Agriculture has been and continues to be an integral part of Pennsylvania’s economy. According to a previous report published in 2021 by ESI, “Pennsylvania’s $81.5 billion agriculture sector supported 301,900 direct jobs and $14.5 billion in labor income.” Farms are located in all 67 counties within the state, providing necessary support to all Pennsylvanians in the form of jobs, economic output, and livelihood. Without continued support and success of Pennsylvania’s agriculture sector, the state would lose a multi-billion dollar industry that is supported by both domestic and migrant workers.
Working in agriculture can be intense and demanding. Farm labor can be tiresome, requiring a full day’s work every day of the week. According to FWD.us, a pro-immigration lobbying group, “farmworkers spend extremely long hours harvesting crops in all types of weather while risking injury or illness from heavy equipment or pesticide exposure.” Given the challenges of the work and the lack of competitive pay, combined with a rapidly aging population employed in the agricultural sector, Pennsylvania has seen a decrease in domestic-born employment and a rise in migrant employment. In fact, in almost every county in the state, total farm employment has been steadily decreasing over the past five years. In order to sustain the level of economic output and to keep producing vital resources for Pennsylvania and the country, it is necessary to invest in migrant agricultural worker programs.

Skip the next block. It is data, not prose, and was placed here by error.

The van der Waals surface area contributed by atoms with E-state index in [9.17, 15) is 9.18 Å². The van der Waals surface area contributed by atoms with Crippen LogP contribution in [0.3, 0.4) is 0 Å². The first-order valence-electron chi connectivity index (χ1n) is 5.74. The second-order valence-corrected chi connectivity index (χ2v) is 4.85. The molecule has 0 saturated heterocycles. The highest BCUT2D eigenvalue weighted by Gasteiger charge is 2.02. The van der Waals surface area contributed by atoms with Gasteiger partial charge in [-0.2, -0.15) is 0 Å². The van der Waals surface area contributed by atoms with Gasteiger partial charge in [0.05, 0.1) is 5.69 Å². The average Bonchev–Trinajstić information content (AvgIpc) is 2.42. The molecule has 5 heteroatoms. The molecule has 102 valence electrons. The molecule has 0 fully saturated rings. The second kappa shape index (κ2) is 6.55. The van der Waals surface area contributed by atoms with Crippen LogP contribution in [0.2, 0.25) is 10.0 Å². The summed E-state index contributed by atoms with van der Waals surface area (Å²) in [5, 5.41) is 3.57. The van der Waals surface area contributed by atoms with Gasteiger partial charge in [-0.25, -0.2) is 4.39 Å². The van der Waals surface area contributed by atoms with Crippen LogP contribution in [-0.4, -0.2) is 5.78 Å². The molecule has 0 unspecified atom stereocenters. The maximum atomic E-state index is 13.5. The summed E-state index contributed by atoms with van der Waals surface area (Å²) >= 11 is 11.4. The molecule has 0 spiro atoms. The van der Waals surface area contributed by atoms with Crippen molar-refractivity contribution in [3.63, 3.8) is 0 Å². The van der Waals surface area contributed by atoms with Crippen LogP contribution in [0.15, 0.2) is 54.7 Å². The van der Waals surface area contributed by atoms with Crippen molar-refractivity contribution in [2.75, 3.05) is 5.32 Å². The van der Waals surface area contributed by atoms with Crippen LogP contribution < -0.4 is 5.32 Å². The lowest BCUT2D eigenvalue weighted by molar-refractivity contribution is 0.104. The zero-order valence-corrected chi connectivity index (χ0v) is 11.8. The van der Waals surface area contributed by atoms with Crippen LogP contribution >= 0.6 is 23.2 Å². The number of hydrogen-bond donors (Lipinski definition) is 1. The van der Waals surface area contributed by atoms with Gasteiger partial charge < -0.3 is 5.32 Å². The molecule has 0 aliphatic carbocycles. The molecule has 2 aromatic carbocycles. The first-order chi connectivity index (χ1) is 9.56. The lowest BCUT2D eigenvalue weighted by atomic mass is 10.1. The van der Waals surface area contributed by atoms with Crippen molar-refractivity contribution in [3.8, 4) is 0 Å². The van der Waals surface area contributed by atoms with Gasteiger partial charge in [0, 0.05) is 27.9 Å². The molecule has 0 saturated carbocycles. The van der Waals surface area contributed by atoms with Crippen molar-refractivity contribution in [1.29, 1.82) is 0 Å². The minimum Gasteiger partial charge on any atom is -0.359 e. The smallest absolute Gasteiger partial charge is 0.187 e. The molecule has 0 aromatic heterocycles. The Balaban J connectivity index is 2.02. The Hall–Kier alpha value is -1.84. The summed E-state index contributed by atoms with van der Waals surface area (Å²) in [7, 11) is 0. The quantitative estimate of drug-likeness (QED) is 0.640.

When concentrating this analysis on foreign-born employment (individuals who were not naturalized U.S. citizens at birth), it becomes clear that foreign-born workers are increasingly important to the state-wide economy. The number of foreign-born workers has increased from 4,260 NAICS 11 workers in 2010 to a peak of 7,067 in 2019. But looking at foreign-born workers alone does not tell the whole story. The organizations that support these workers play a vital role in the increase in agricultural employment.
Of the many programs that support migrant workers, the H-2A program is the main initiative that supports migrant workers in the United States. The program, according to the U.S. Citizenship and Immigration Services, “allows U.S. employers or U.S. agents who meet specific regulatory requirements to bring foreign nationals to the United States to fill temporary agricultural jobs.” Over the past decade, the number of workers in the Federal H-2A Visa program has tripled in the state of Pennsylvania, demonstrating the importance of migrant workers for agricultural economic success.
Accompanying the aforementioned general employment decline and the increase in the number of foreign-born workers has been this skyrocketing state-wide increase in the number of H-2A employees since 2010. As a result, H-2A workers are becoming increasingly cornerstone to the Pennsylvania agricultural industry.